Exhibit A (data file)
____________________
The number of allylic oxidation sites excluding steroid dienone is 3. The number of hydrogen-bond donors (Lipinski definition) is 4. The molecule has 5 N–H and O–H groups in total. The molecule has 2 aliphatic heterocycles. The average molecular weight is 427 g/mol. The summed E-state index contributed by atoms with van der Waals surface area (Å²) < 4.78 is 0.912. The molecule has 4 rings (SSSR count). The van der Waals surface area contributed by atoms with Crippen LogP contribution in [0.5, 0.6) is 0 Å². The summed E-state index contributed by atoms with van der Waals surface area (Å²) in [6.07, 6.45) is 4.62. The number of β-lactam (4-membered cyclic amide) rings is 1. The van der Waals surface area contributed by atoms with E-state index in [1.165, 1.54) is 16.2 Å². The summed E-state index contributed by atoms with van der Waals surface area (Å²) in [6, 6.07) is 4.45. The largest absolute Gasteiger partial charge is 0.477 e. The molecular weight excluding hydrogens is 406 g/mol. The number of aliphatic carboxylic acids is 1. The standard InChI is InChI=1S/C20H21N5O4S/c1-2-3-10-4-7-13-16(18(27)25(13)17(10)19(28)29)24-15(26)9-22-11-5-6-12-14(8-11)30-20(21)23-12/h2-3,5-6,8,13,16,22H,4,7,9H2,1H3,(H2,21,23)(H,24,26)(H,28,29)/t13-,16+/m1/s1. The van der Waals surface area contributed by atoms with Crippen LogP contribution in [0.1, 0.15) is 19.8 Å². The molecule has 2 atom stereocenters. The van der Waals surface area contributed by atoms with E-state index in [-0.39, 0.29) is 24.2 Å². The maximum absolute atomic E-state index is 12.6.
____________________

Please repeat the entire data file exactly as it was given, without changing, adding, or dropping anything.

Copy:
The number of allylic oxidation sites excluding steroid dienone is 3. The number of hydrogen-bond donors (Lipinski definition) is 4. The molecule has 5 N–H and O–H groups in total. The molecule has 2 aliphatic heterocycles. The average molecular weight is 427 g/mol. The summed E-state index contributed by atoms with van der Waals surface area (Å²) < 4.78 is 0.912. The molecule has 4 rings (SSSR count). The van der Waals surface area contributed by atoms with Crippen LogP contribution in [0.5, 0.6) is 0 Å². The summed E-state index contributed by atoms with van der Waals surface area (Å²) in [6.07, 6.45) is 4.62. The number of β-lactam (4-membered cyclic amide) rings is 1. The van der Waals surface area contributed by atoms with E-state index in [1.165, 1.54) is 16.2 Å². The summed E-state index contributed by atoms with van der Waals surface area (Å²) in [6, 6.07) is 4.45. The largest absolute Gasteiger partial charge is 0.477 e. The molecular weight excluding hydrogens is 406 g/mol. The number of aliphatic carboxylic acids is 1. The standard InChI is InChI=1S/C20H21N5O4S/c1-2-3-10-4-7-13-16(18(27)25(13)17(10)19(28)29)24-15(26)9-22-11-5-6-12-14(8-11)30-20(21)23-12/h2-3,5-6,8,13,16,22H,4,7,9H2,1H3,(H2,21,23)(H,24,26)(H,28,29)/t13-,16+/m1/s1. The van der Waals surface area contributed by atoms with Crippen LogP contribution in [0.1, 0.15) is 19.8 Å². The molecule has 2 atom stereocenters. The van der Waals surface area contributed by atoms with E-state index in [-0.39, 0.29) is 24.2 Å². The maximum absolute atomic E-state index is 12.6.